Original Articles

A root growth study used to examine the suitability of two grasses for stabilizing toxic mine wastes1

DOI: 10.1080/00725560.1978.9648847
Author(s): J.R.C. HillDepartment of Conservation and Extension, Salisbury Research Fellow, Department of Botany,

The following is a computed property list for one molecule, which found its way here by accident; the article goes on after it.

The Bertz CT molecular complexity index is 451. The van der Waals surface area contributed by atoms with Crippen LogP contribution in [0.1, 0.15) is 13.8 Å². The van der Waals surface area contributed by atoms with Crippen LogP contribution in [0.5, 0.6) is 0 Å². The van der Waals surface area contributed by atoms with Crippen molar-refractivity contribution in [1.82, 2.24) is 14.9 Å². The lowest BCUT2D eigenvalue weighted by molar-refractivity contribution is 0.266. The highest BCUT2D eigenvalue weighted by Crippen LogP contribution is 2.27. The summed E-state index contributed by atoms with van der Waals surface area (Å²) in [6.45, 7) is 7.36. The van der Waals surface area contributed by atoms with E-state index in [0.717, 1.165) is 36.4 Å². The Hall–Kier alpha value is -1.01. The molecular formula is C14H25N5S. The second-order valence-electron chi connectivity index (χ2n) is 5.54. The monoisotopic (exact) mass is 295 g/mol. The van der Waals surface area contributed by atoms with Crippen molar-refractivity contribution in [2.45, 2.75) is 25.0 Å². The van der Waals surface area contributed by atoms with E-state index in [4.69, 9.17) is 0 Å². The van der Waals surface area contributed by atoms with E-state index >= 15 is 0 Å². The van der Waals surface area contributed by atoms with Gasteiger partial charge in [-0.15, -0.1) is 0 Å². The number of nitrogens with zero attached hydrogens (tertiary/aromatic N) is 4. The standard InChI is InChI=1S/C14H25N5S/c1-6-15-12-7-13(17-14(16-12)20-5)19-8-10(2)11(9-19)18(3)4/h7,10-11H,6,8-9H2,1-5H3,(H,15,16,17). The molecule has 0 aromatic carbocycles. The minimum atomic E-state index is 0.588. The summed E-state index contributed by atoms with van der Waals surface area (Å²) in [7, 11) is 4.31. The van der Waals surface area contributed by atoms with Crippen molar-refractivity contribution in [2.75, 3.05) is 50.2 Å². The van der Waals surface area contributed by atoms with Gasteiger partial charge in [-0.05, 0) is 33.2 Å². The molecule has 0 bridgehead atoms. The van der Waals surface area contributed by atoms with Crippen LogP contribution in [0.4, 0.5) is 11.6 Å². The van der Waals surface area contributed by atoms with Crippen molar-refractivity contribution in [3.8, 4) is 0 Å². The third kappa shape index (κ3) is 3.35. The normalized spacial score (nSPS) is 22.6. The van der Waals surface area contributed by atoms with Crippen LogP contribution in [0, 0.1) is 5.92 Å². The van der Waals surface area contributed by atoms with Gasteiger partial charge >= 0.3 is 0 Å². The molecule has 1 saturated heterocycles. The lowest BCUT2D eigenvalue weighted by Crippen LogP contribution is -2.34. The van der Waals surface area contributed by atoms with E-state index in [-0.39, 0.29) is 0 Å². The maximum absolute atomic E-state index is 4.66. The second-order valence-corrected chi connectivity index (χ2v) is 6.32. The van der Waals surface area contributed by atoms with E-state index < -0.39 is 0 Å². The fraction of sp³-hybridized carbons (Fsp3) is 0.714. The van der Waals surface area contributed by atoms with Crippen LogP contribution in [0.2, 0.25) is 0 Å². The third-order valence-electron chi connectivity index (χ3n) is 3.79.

The rooting ability of Dactyloctenium geminatum and Paspalum vaginatum was studied in a pot trial using mining wastes (slimes) containing a total 1 980 ppm arsenic and a specific conductivity of 16 050 micromhos. Under the conditions of the pot trial, P. vaginatum produced at least double the biomass of roots and shoots when compared with D. geminatum. The effect of compounded fertilizer (8N: 15P: 10K) at 1 000 kg/ha equivalent on shoot development was highly significant; whilst there was a significant effect on increased rooting ability, this was not as great as the relative effect on shoot development.

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